Janice Allen


Janice Allen

WAYNESBORO — In addition to previously announced Democratic and Republican nominees for area statehouse races, independent candidate Janice Allen, of Rockingham County, has qualified for the Nov. 5 ballot for the 25th House District.

Allen will be in a three-way race to replace Del. Steve Landes, R-Weyers Cave, who chose to run for Augusta County clerk of court and forgo re-election to a 13th House term. Jennifer Kitchen, a Craigsville Democrat, and Rockingham County Republican Chris Runion also are running for the seat.

The district represents parts of Augusta, Albemarle and Rockingham counties.

In an email response, Allen said she intends to kick off her campaign next month.

In 2008, Allen finished third behind former U.S. Rep. Goodlatte, a Roanoke Republican, and Democratic candidate Sam Rasoul in the 6th District contest.

In 2016, running as Janice Allen Boyd, she challenged Republican Howard Morgan Griffith for the 9th Congressional District seat, which represents much of Southwest Virginia. Congressional candidates are not required by the U.S. Constitution to live in the district in which they run, only in the state.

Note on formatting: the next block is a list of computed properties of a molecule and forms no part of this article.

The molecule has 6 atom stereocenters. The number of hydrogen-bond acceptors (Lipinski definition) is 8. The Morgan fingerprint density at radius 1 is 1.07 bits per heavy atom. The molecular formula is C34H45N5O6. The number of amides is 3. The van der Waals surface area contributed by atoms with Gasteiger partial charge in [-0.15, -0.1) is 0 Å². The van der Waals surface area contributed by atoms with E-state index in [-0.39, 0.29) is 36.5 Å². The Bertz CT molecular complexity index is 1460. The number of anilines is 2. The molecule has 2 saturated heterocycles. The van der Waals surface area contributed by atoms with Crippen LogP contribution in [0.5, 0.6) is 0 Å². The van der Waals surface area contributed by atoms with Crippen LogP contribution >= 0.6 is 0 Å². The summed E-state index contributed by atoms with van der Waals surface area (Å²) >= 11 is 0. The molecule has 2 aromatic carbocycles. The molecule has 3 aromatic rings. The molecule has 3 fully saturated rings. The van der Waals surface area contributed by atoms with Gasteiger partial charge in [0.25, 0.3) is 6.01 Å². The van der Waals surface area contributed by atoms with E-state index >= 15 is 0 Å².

During the latter race, she was described by The Roanoke Times as being a “pro-life, pro-guns, pro-coal” candidate who supported the platform of then-presidential nominee Donald Trump.

A Shenandoah Valley native, Allen said she was educated in Rockingham County schools and attended Bridgewater College. According to Allen, she earned a master’s in urban planning from Virginia Tech.

Allen, who has worked as a residential and commercial real estate broker in Northern Virginia and Rockingham County, previously worked in various government roles, including as a planner assisting Bridgewater, Mount Crawford, Grottoes and Fairfax, according to her statement.

Party nominees automatically gain a spot on the general election ballot, but independent candidates for the House of Delegates must file a petition with the signatures of 125 eligible voters in the district in which they are running to qualify.

The ballot only became official following the June 24 certification of the results of the June 11 Democratic and Republican primaries, and publicly released July 1 by the Department of Elections.

Every seat in the 100-member House of Delegates and 40-member state Senate are up for election this year. Republicans hold slim majorities in both chambers.

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